At least 137 people injured in Moscow storm — sourceWorld May 30, 0:05
Ukraine's security service accuses search engine Yandex of leaking personal info to MoscowWorld May 30, 0:03
Kamaz to supply at least 1,000 trucks to Philippines by 2020Business & Economy May 29, 21:49
Moscow ready to offer clarifications over incident with Montenegrin MPRussian Politics & Diplomacy May 29, 21:09
Moscow mayor says Monday's hurricane in Moscow 'unprecedented'Society & Culture May 29, 20:56
Moldovan president slams government’s decision to expel Russian diplomatsWorld May 29, 20:52
Macron lashes out at Russian news agency Sputnik, RT channel over campaign coverageWorld May 29, 20:11
Macron says no international problem can be solved without RussiaWorld May 29, 19:51
Putin: Russian and French fundamental interests come firstRussian Politics & Diplomacy May 29, 19:34
KOLTUBANOVSKY TOWNSHIP, Orenburg Region, June 12 (Itar-Tass) — There are no weapons of mass destruction (WMD) at the depot where a fire broke out on Monday,Yaroslav Roshchupkin, Assistant to the Commander of the Central Military District, told Itar-Tass.
"There are no WMD, either nuclear, chemical or biological, at the depot. Observation posts have been set up at fire towers. They repor the situation every fifteen minutes. The area has been cordoned off. Roads have been closed to traffic. The situation has now stabilized. Desultory bursts are heard," Roshchupkin said.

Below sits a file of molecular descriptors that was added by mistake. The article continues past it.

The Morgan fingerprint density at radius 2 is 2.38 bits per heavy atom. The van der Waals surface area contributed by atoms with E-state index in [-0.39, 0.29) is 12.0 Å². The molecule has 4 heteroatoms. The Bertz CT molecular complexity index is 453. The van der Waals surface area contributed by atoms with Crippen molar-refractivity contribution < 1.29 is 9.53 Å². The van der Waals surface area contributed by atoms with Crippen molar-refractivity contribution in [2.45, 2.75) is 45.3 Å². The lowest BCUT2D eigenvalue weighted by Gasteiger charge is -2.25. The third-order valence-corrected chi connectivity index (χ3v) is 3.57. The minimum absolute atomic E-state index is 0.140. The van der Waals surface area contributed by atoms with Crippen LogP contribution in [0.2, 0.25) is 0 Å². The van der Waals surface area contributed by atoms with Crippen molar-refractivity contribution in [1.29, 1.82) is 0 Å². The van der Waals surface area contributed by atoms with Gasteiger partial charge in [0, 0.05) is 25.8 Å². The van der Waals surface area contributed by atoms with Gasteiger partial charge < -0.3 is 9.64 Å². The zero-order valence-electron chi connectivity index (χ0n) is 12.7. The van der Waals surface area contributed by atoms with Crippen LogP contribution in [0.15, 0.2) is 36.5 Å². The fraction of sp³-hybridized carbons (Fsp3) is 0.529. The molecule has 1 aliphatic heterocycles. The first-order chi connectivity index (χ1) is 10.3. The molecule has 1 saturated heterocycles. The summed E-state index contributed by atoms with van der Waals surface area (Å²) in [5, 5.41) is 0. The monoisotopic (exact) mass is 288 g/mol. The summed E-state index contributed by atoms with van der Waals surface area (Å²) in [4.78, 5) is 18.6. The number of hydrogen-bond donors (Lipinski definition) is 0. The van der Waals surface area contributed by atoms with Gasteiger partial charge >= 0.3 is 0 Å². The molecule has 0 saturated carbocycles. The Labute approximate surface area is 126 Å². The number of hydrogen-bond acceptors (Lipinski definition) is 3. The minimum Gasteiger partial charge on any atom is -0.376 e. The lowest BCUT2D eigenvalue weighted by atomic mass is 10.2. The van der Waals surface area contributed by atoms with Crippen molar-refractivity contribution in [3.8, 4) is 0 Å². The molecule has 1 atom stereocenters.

Following flying around the depot grounds together with Deputy Minister of Defence Dmitry Bulgakov, Roshchupkin said the concrete-surfaced storage facility of the military depot was undamaged.
"The shells that exploded had been kept at open-air storage sites surrounded with five-metre earth walls. Therefore exploding shells could disperse only vertically," Roshchupkin said. He pointed out that the military depot was to be inactivated and the munitions were to be eliminated in 2013. By the moment of the emergency, more than a half of munitions kept there were already eliminated. In all, the depot contained more than 12,000 tonnes of 122 mm and 152 mm shells. "It can be said with confidence already now that the bulk of munitions has remained intact," Roshchupkin added.